Here's a random example I just made up:

    "Everything seemed out of place. A coffee pot was on the stove; the curtains hung over the table."


    I would consider this an intermediate-level mistake. It's obviously better than just saying "everything seemed out of place". But that little thesis statement is a lot of dead weight on the prose.

    There may be exceptions, but I can't think of any right now.

    I have a feeling these "thesis statements" are usually carried over from a more synoptic early draft. I've started putting my synoptic draft statements in quotes or brackets so I don't forget to delete them later. It helps a little bit.
    I'm not sure why you are calling this phrase a "thesis statement". A thesis statement is a main point of a thesis, that a body of empirical research sets out to prove. Generally a Masters thesis takes 15,000 to 20,000 words and a significant quantitative survey to argue the thesis statement. (Perhaps I'm overly sensitive having had to prove my own thesis statement, that took six months of research to do.)

    Even if you are using the term "thesis statement" as a metaphor, it doesn't really work for me here, because your points don't prove the opening phrase. A coffee pot on the stove and curtains hanging over the table seem perfectly normal for a typical kitchen, not "out if place".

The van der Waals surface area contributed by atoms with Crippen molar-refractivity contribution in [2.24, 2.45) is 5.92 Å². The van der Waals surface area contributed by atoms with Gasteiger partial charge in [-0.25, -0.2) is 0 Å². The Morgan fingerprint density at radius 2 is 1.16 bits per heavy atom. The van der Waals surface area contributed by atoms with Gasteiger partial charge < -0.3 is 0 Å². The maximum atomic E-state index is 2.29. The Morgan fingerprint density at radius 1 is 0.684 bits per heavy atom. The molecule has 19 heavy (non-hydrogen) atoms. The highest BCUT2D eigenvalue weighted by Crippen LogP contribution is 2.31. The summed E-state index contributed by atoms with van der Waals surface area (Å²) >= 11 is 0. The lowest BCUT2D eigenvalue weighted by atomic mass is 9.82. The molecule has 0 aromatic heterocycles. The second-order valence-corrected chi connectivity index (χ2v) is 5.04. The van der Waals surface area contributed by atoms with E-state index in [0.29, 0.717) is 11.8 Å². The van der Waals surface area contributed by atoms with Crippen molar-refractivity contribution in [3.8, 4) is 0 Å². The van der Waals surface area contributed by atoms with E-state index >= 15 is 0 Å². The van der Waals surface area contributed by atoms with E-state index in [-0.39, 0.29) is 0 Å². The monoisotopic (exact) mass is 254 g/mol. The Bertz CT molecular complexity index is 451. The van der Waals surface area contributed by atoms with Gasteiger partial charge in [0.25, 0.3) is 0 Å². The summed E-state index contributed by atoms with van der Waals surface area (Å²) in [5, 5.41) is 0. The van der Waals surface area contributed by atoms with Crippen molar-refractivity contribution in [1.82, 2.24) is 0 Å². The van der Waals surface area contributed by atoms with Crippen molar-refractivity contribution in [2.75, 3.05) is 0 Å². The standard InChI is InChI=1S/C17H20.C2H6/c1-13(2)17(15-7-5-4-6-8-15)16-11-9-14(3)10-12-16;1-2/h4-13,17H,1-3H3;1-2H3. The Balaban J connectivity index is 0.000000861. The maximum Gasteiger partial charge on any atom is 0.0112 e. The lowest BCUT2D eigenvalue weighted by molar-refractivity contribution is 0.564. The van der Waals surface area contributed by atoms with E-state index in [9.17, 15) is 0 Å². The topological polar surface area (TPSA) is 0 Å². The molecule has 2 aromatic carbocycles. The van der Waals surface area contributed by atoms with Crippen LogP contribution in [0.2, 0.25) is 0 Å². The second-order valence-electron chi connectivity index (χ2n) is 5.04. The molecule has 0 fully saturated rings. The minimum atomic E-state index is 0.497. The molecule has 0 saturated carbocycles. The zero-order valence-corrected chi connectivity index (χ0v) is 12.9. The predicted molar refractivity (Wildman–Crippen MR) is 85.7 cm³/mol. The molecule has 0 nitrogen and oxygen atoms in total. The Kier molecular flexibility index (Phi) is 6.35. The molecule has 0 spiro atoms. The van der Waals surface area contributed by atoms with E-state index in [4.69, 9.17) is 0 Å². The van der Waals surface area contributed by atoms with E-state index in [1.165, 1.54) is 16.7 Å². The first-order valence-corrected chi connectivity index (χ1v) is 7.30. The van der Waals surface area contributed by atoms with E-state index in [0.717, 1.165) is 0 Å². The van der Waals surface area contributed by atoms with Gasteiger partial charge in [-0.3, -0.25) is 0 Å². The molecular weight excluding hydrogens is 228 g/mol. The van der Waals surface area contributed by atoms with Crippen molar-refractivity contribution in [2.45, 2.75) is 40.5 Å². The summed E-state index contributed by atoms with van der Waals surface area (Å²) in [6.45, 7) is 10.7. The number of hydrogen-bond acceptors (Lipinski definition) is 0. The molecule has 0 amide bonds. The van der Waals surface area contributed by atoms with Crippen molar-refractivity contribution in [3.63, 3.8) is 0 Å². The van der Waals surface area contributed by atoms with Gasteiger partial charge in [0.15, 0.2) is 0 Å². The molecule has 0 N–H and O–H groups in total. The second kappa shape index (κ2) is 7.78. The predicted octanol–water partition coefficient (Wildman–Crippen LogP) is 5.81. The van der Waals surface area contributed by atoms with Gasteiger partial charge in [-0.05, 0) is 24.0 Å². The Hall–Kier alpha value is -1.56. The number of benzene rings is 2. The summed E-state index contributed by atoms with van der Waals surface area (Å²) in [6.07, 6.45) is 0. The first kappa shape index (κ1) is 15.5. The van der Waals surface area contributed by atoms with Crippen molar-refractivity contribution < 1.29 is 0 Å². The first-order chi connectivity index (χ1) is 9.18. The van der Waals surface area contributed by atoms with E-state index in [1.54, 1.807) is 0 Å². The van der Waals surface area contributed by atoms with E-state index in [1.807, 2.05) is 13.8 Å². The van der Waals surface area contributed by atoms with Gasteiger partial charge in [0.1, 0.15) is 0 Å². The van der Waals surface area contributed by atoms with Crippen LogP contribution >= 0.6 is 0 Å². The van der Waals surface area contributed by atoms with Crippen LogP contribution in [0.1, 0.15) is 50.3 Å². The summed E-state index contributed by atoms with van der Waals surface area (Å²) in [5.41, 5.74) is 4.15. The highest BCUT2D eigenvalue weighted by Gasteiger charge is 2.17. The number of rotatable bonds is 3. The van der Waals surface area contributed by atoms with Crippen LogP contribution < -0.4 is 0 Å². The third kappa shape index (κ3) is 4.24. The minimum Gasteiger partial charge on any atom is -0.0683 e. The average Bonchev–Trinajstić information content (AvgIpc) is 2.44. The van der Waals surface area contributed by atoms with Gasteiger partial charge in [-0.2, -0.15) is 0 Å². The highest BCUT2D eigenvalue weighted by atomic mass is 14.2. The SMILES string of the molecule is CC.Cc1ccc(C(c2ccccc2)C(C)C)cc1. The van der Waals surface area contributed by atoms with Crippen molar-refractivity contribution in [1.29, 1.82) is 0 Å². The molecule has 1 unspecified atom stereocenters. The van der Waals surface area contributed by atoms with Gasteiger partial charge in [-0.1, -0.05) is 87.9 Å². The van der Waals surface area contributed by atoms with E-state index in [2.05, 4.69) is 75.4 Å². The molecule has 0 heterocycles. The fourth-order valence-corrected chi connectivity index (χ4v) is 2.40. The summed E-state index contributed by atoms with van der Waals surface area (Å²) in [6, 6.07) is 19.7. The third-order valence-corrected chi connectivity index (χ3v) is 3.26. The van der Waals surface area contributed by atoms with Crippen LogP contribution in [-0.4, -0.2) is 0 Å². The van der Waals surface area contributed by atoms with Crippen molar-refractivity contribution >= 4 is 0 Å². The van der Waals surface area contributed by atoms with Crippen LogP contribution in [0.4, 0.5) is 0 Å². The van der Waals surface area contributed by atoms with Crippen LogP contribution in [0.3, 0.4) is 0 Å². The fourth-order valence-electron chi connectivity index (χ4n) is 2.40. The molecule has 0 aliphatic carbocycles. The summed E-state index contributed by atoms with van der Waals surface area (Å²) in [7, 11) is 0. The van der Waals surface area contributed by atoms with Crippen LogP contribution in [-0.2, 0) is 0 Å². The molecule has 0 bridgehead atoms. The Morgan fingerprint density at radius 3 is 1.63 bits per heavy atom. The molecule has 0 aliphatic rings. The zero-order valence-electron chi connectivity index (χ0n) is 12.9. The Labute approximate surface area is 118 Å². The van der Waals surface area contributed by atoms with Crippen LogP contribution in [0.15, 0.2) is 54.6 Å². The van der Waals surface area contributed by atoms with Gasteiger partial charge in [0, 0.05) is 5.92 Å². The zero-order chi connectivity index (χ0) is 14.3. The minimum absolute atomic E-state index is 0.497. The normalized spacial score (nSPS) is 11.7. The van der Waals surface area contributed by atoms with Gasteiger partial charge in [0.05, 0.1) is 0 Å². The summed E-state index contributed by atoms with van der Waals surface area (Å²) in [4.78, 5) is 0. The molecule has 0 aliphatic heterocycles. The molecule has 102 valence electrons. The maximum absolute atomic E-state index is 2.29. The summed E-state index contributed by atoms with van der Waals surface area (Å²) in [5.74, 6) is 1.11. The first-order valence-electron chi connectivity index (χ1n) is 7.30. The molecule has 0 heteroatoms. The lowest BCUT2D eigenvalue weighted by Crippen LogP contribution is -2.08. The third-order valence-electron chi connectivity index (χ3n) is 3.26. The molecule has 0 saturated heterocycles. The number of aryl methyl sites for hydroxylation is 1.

However, I think the point you are making is that you may not need to both show and tell, but I think it's best to just go with what feels natural. If you find that you don't need the first "telling" part of the sentence you can always take it out. It doesn't hurt, as you say, to put it into your first draft as they help set the scene in your mind as you are writing.

    But I like the idea of putting these scene setting phrases in brackets. I might adopt that myself!
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  6. #6
    The first time I encountered the term "thesis statement" (in regards to fiction) was way back in 2011, in one of Chuck Palahniuk's craft essays.

    In it, he argued that the thesis statement summarizes what's going to happen in the scene (or in part of the scene), thus draining away tension and ruining the surprise/immersion.